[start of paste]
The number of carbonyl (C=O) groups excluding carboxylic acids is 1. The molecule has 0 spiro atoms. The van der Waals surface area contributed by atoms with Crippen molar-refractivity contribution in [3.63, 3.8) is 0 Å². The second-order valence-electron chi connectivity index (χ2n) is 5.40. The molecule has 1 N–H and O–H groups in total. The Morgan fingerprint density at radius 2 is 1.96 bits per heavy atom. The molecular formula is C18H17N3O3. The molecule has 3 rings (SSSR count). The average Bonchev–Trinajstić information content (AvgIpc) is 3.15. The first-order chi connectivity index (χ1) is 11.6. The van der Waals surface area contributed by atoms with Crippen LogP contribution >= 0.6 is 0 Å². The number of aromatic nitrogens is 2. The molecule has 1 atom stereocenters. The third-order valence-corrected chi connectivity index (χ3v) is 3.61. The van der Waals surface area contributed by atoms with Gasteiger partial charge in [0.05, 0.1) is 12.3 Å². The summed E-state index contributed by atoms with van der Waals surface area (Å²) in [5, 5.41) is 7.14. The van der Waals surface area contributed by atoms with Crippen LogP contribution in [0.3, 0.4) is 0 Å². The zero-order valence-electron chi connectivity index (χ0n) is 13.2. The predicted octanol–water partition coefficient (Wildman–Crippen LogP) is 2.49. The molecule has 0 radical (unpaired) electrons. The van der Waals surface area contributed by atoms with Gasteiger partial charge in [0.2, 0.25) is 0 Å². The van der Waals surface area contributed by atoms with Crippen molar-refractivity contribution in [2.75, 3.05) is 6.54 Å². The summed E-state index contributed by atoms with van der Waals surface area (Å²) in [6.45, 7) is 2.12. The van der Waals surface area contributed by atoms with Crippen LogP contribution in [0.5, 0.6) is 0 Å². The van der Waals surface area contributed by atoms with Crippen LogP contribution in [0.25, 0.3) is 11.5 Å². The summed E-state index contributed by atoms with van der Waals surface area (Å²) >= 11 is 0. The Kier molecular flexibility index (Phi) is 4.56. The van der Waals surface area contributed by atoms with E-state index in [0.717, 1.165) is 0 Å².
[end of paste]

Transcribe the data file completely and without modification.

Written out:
The number of carbonyl (C=O) groups excluding carboxylic acids is 1. The molecule has 0 spiro atoms. The van der Waals surface area contributed by atoms with Crippen molar-refractivity contribution in [3.63, 3.8) is 0 Å². The second-order valence-electron chi connectivity index (χ2n) is 5.40. The molecule has 1 N–H and O–H groups in total. The Morgan fingerprint density at radius 2 is 1.96 bits per heavy atom. The molecular formula is C18H17N3O3. The molecule has 3 rings (SSSR count). The average Bonchev–Trinajstić information content (AvgIpc) is 3.15. The first-order chi connectivity index (χ1) is 11.6. The van der Waals surface area contributed by atoms with Crippen LogP contribution >= 0.6 is 0 Å². The number of aromatic nitrogens is 2. The molecule has 1 atom stereocenters. The third-order valence-corrected chi connectivity index (χ3v) is 3.61. The van der Waals surface area contributed by atoms with Gasteiger partial charge in [0.05, 0.1) is 12.3 Å². The summed E-state index contributed by atoms with van der Waals surface area (Å²) in [5, 5.41) is 7.14. The van der Waals surface area contributed by atoms with Crippen LogP contribution in [0.3, 0.4) is 0 Å². The zero-order valence-electron chi connectivity index (χ0n) is 13.2. The predicted octanol–water partition coefficient (Wildman–Crippen LogP) is 2.49. The molecule has 0 radical (unpaired) electrons. The van der Waals surface area contributed by atoms with Gasteiger partial charge in [0.2, 0.25) is 0 Å². The van der Waals surface area contributed by atoms with Crippen molar-refractivity contribution in [2.75, 3.05) is 6.54 Å². The summed E-state index contributed by atoms with van der Waals surface area (Å²) in [6.45, 7) is 2.12. The van der Waals surface area contributed by atoms with Crippen LogP contribution in [0.5, 0.6) is 0 Å². The van der Waals surface area contributed by atoms with Crippen LogP contribution in [0.25, 0.3) is 11.5 Å². The summed E-state index contributed by atoms with van der Waals surface area (Å²) >= 11 is 0. The Kier molecular flexibility index (Phi) is 4.56. The van der Waals surface area contributed by atoms with E-state index in [0.717, 1.165) is 0 Å².